Pause for a second – This isn’t something that I mentioned in my video but it’s something I’ve come to learn about the Enfield in the time I’ve owned one. It’s very endearing. It’s like a girlfriend that isn’t the hottest, isn’t the wildest, isn’t the smartest, isn’t the hardest working, but she’s just such an easy-going, agreeable, friendly sweetheart of a motorcycle that she wins your heart over anyway.

3) “It’s hard to know just from looking if something is going to pit prematurely.” – I can’t believe that I was riding a brand new motorcycle, and was already concerned about whether or not this motorcycle would suffer from premature pitting. Because guess what? My Royal Enfield Interceptor 650 is totally suffering from premature pitting on the engine sidecases!

I talked to another local Interceptor owner that I used to work together with at a motorcycle dealership, and he told me it’s a known issue and that Enfield doesn’t do anything to seal the engine cases so they all get like that with time. It’s oxidation and it can’t be avoided.

I just wanna point out how crazy this is, because earlier this year I had a 2001 Triumph Bonneville with no pitting on the engine side cases. I did a full video and article comparing the finish on the 20 year old Triumph versus the 10 year old Royal Enfield so I won’t get into that too much, but I’ll go on to say that even my nearly 50 year old Honda CL350 had no pitting on the side cases, and it’s embarassing that Royal Enfield can’t figure out a way to do what Honda has been able to get right for almost half a century.

4) “It’s not the prettiest motor.” – To me, the motor is still ugly. The fact that it’s so many different colors still wreaks of cutting corners to save costs. Essentially, the Interceptor 650’s motor is a handful of different colors, and that’s to save money. When you have different materials all being made to different specifications, it costs less money to finish each one individually than it does to make all of those materials to the same quality of finish.

Royal Enfield Interceptor 650 Review - side profile

Conclusions and what comes next

Obviously a new Interceptor costs about 80% of what a new Triumph Bonneville or Moto Guzzi V7 cost, so we have to expect corners being cut somewhere. I’m not telling you all this just to dump on my Interceptor, I’m doing a series comparing my Interceptor vs my Bonneville vs my V7, and it’s only right to give you the most honest and well-rounded reviews of each motorcycle that I can give you.

If it seems like I’m showing any kind of bias or favoritism, don’t worry, because all three of these motorcycles are going to have their turn being both praised and crucified by me. If you want to come along for the ride, be sure to subscribe to YouMotorcycle on YouTube.

Overall the Interceptor is a pretty good motorcycle, and now that I’ve owned one for a while I realize it’s better than I thought it would be. But it’s still  a budget motorcycle. I don’t want you buying it under the expectation that you will get the same level of quality and performance as you would from Moto Guzzi or Triumph for a lesser price, because you won’t. That’s not what this motorcycle is about.

The Interceptor 650 is about providing a positive motorcycle riding experience with great handling, smooth an easy shifting, and a relaxed motor. The Royal Enfield’s motor might not be fast, but is capable enough to cover your needs. The overall package is a solid option, the motorcycle is endearing. The more you ride it, the more you’ll like it, and the more you’ll probably be able to forgive her for her shortcomings… unless you’re really picky.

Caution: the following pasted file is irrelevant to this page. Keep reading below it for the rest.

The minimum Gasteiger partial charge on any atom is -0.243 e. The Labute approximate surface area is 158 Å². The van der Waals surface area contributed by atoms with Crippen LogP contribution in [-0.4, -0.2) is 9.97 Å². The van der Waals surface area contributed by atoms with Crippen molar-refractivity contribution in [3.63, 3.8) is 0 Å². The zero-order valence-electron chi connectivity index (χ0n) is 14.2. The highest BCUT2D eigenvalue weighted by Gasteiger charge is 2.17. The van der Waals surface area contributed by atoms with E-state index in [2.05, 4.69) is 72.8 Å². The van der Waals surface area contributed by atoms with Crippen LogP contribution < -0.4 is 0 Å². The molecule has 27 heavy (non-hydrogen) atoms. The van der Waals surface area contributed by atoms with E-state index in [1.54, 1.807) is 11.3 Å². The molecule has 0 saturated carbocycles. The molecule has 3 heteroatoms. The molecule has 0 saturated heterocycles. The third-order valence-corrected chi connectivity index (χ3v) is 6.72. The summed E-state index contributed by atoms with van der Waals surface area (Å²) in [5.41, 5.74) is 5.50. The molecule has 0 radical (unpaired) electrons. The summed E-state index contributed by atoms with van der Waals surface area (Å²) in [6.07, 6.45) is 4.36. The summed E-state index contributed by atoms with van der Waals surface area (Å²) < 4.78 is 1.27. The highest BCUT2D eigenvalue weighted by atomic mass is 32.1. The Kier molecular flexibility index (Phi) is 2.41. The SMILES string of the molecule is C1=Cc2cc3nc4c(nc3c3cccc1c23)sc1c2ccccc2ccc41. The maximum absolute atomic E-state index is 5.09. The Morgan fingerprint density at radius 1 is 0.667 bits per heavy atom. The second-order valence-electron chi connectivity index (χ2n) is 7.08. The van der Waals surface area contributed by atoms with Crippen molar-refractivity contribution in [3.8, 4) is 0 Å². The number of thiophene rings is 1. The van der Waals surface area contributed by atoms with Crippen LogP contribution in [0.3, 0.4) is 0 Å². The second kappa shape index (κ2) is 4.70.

If you can find one of these for a cheap price they can be a pretty good beginner to intermediate level motorcycle . But if you’re a pickier rider, or looking for something more advanced, unless you’ve found a really great deal – I bought mine with a few hundred miles for $3650 – you might want to keep looking.

My next few videos are going to be about my Triumph Bonneville and my Moto Guzzi V7, introducing you guys to the bikes and then trying to address some of the shortcomings of each one. I have a maximum budget that I can spend upgrading the weaknesses of each motorcycle, so we’ll see how that plays out.

After a couple upgrades, I’ll be selling whichever one of the these three motorcycles I like the least. The series will continue after that with the other two for motorcycles for another round of mods and upgrades before we crown a winner.

If you’re interested, remember to subscribe to YouMotorcycle on YouTube. As always, thank you guys for watching, it really means a lot. The reaction I got on the first video of this series was amazing and I appreciate you guys hanging out with me!


Check out the next video in the series by clicking the image below:

triumph bonneville exhaust mod

About Adrian from YouMotorcycle

I started riding motorcycles in 2007, founded YouMotorcycle in 2009, and was working in the motorcycle industry by 2011. I've worked for some of the biggest companies in motorcycling, before going full-time self-employed in the motorcycle business in 2019. I love sharing his knowledge and passion of motorcycling with other riders to help you as best I can.


  1. Awesome video Adrian. I totally dig seeing how bikes age! The chrome on my ’79 KZ650SR is still pretty sweet, and my ’05 Vulcan 800’s chrome is still looking top-notch. I’d be seriously ticked if it started getting all pitted and foggy like that in just a few years.

  2. Your best video yet. I own one of these but I won’t say which one. Stoked to hear what you think about all three of them.

  3. Those three bikes are literally the ones I’m torn between choosing. 😁 I’ve got a soft spot for the Bonnie, but it’ll really depend on what deal I stumble upon. Thanks a bunch for your videos. Great serie!